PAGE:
I did not drive a slow truck by any stretch of the imagination but there were many that were extremely fast and to watch a chicken hauler and/or a bullhauler,lit up, and coming from miles back, catch up and then pass me was absolutely mesmerizing. Most trucks only registered 85 mph, and to be pegged out and then some AND get passed was as experience. The chicken lights just enhanced that experience.

    I am no longer impressed with lots of lights nor chicken hauling as most any slow truck has them and the reefers they pull are practically automatic. Alternators on the old units went out frequently it seemed so to be able to quickly run a decent gauged wire from truck batteries to the reefer battery is a lost art and using the fold out steps by the unit on the nose of the trailer to climb up and physically change broken lights/ lens or burned out bulbs doesn't happen as the l.e.d has been ushered in. Slow trucks run beside each other and can't run front doors for whomever desire to get somewhere so chicken lights no longer are indicative of a large car or rooster cruiser.

    I digress it seems and I apologize. It was fun reminiscing and I appreciate the topic.
     
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  9. mustang190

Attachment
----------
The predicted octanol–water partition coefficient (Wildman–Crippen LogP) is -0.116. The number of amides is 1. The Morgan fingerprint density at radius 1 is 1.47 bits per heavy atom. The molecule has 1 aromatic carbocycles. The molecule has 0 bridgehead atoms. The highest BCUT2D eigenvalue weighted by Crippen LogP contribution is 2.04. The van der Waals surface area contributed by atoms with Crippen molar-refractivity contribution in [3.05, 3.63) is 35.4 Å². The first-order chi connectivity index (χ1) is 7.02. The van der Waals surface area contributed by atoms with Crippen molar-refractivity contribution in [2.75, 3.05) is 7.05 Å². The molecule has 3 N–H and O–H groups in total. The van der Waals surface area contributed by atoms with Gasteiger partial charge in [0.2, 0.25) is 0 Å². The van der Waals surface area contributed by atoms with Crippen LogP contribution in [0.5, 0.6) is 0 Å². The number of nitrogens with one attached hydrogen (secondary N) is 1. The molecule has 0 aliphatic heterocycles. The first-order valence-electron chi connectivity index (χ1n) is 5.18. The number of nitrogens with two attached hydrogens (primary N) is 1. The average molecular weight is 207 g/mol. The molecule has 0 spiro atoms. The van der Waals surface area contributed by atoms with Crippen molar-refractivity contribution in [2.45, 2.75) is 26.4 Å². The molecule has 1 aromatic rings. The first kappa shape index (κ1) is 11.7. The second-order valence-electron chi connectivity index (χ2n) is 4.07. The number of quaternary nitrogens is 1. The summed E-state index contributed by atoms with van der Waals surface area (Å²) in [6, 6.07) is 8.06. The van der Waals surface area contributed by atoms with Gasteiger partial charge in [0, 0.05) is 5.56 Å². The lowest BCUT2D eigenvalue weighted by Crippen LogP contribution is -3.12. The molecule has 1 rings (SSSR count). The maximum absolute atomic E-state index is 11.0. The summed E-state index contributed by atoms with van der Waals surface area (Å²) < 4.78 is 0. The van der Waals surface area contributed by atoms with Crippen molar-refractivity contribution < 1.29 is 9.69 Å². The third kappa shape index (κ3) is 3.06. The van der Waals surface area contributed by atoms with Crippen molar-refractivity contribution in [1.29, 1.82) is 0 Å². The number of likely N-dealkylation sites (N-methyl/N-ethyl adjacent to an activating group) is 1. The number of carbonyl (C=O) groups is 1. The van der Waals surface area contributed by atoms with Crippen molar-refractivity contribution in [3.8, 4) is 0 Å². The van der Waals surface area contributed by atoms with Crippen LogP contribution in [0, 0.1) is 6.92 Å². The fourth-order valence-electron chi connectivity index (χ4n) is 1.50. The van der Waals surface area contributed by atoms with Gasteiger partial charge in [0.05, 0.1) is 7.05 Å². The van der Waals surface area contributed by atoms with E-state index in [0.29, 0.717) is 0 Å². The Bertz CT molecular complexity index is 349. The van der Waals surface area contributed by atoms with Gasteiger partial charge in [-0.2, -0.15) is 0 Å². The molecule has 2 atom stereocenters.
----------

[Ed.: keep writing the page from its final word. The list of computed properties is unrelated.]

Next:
mustang190 Road Train Member

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    Once I got west of Fort Worth I would set the cruiseamatic at 74 and let the CAT eat!
    I would make Cabazon Ca. Around 6 pm Sunday and enjoy a prime rib special at the old cabazon diner(dinosaur statues) get a few hours sleep and get across the Banning scales before they opened. Be downtown LA at 4am for the unload.
     
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  10. mustang190

    mustang190 Road Train Member

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    I might add, I would hand one of the dock hands a 20 and he would hose out the chicken juice and hose down the pallets. I would throw down some coffee grounds to make the wagon smell nice and head up to the valley to get a load of produce back east!
    Just another week in the chicken hauler world!